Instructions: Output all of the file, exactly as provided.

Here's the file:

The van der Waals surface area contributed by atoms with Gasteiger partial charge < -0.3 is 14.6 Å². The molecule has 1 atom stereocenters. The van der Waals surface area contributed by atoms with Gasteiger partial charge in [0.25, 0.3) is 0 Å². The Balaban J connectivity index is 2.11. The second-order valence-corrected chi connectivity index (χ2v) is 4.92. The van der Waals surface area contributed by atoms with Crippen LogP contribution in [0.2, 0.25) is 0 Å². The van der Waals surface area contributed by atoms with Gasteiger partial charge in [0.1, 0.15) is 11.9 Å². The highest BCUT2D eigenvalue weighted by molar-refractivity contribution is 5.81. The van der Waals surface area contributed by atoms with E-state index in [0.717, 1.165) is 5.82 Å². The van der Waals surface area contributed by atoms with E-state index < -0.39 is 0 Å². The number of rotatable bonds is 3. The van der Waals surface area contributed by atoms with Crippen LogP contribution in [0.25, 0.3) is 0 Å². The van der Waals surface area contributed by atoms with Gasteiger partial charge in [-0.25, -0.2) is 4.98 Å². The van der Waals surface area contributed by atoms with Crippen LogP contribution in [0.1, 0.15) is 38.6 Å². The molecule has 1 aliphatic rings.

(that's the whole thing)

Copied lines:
The van der Waals surface area contributed by atoms with Gasteiger partial charge < -0.3 is 14.6 Å². The molecule has 1 atom stereocenters. The van der Waals surface area contributed by atoms with Gasteiger partial charge in [0.25, 0.3) is 0 Å². The Balaban J connectivity index is 2.11. The second-order valence-corrected chi connectivity index (χ2v) is 4.92. The van der Waals surface area contributed by atoms with Crippen LogP contribution in [0.2, 0.25) is 0 Å². The van der Waals surface area contributed by atoms with Gasteiger partial charge in [0.1, 0.15) is 11.9 Å². The highest BCUT2D eigenvalue weighted by molar-refractivity contribution is 5.81. The van der Waals surface area contributed by atoms with E-state index in [0.717, 1.165) is 5.82 Å². The van der Waals surface area contributed by atoms with E-state index < -0.39 is 0 Å². The number of rotatable bonds is 3. The van der Waals surface area contributed by atoms with Crippen LogP contribution in [0.25, 0.3) is 0 Å². The van der Waals surface area contributed by atoms with Gasteiger partial charge in [-0.25, -0.2) is 4.98 Å². The van der Waals surface area contributed by atoms with Crippen LogP contribution in [0.1, 0.15) is 38.6 Å². The molecule has 1 aliphatic rings.